Journey into Jazz with Bennett Friedman
With its rich history, vivid personalities and exponential expansion of schools and styles, jazz can be an intimidating art form for curious but uninitiated music fans. Veteran saxophonist and esteemed educator Bennett Friedman teaches a free four-part course that demystifies jazz, offering an historical overview and musical insight into compositional forms, improvisation and the nature of jazz’s essential pulse, swing.
It’s the perfect introduction for casual listeners looking to understand how jazz works and how the music evolved throughout the 20th century.
The goal of this class is to make jazz music accessible so that anyone can relate to it. The classes will outline the history and introduce ways of listening to the music and the great artists that shaped the art form. By using recordings and live demonstrations this class will be an enjoyable journey into the world of jazz.
There will be four 2-hour classes, on consecutive Wednesdays from 6 – 8 pm. They will be held at the Healdsburg High School Band Room, on the HHS campus (1024 Prince St. at Powell Ave). Admission is FREE. If you plan on attending please RSVP to firstname.lastname@example.org
Class schedule is as follows:
June 22: Foundations
This class starts at the beginning, exploring jazz’s origins in the blues, funeral marches, and popular songs of the early 20th century. Friedman explores early jazz styles that develop in New Orleans and Chicago, and the emergence of the music’s most influential star, Louis Armstrong, who radically shifted jazz’s focus from group improvisation to a soloist’s art form. By close listening to classic recordings, Friedman illustrates what sets jazz apart, and how to follow an improvised solo.
June 29: Swing to Bop
By the end of the 1920s, jazz had already undergone a startlingly rapid evolution, from the group improvisation of traditional New Orleans ensembles to the rise of swing orchestras. Friedman focuses on the most influential jazz orchestras of the era, from Fletcher Henderson and Duke Ellington in the late 1920s to the rise of Count Basie and bluesy swagger of the Kansas City sound in the mid 1930s. By the end of the decade, the most advanced improvisers were paving the way for the rise of bebop, a style forged in small groups, mostly quartets, quintets and sextets, which replaced the jazz orchestra as the music’s fundamental setting.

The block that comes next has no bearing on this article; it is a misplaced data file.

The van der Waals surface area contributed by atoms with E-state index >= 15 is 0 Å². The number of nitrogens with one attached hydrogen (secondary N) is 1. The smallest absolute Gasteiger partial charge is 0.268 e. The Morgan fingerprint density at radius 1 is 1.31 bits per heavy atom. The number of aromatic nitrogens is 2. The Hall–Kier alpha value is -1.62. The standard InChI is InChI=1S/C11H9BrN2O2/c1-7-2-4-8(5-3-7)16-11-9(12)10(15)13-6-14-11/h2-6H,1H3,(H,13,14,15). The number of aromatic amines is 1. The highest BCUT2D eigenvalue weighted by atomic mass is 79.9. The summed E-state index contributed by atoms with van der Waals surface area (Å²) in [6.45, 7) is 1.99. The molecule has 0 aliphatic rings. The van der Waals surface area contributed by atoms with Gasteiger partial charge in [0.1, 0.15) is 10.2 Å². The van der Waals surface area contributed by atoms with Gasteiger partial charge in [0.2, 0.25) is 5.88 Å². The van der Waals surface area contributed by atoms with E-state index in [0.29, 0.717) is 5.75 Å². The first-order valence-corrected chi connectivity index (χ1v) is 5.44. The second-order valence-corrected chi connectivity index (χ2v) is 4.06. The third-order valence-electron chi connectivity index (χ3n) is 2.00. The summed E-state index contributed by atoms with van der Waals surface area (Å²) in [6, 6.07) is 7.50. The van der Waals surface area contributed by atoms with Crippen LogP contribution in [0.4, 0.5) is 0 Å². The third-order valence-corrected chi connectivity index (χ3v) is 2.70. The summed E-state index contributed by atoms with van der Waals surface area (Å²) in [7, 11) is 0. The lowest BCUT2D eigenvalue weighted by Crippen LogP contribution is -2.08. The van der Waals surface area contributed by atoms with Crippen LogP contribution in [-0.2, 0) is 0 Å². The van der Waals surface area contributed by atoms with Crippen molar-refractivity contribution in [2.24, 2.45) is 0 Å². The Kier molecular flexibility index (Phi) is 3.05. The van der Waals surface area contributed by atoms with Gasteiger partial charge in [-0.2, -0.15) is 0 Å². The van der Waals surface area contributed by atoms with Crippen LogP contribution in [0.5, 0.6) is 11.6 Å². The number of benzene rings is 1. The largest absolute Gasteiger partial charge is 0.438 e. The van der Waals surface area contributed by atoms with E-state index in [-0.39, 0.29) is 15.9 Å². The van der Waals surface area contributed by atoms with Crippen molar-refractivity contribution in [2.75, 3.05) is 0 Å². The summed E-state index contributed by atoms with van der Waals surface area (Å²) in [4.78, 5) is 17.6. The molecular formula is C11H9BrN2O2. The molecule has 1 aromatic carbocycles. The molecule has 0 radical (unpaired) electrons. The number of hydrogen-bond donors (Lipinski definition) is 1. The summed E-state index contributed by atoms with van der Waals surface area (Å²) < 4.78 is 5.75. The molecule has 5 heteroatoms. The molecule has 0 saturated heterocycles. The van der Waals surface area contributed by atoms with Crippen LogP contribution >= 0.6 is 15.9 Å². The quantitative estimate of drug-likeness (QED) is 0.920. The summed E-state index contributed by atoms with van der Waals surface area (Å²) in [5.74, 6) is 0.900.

July 6: The 1950s
In the years after World War II, the jazz scene became increasingly diverse, as various musical factions pursued their own concepts and developed new forms and instrumental settings. The regional divide between the East and West Coast is easy to overstate, but there was a loose association between cool jazz and California and hard bop and New York City. Friedman shows how Miles Davis complicates and exemplifies these stylistic developments.
July 13: Coltrane and Beyond
Jazz’s diversification gathered speed in the 1960s, as John Coltrane, Ornette Coleman and Cecil Taylor introduced new approaches to improvisation (free jazz) in which swing, compositional structures and harmonic centers opened up. While free jazz’s foundational figures all came of age in the 1950s, the style became strongly associated with the raucous politics of the 1960s. Jazz’s most controversial movement, free jazz never attained mainstream status, though elements continue to influence today’s jazz scene.
About Bennett Friedman: A Berkeley native, Friedman has been performing, writing and teaching music in the San Francisco Bay Area since the early 1960’s. He attended Berklee College of Music in Boston and San Francisco State University, where he received a master’s degree in music (performance) in 1971, Friedman has performed with Frank Sinatra, Ella Fitzgerald, Sarah Vaughan, The Temptations and Michael Jackson among many others. He directed the jazz ensembles at San Francisco State University for 8 years, and since 1977 has been a full-time instructor at SRJC teaching jazz courses and conducting the Santa Rosa Wind Symphony.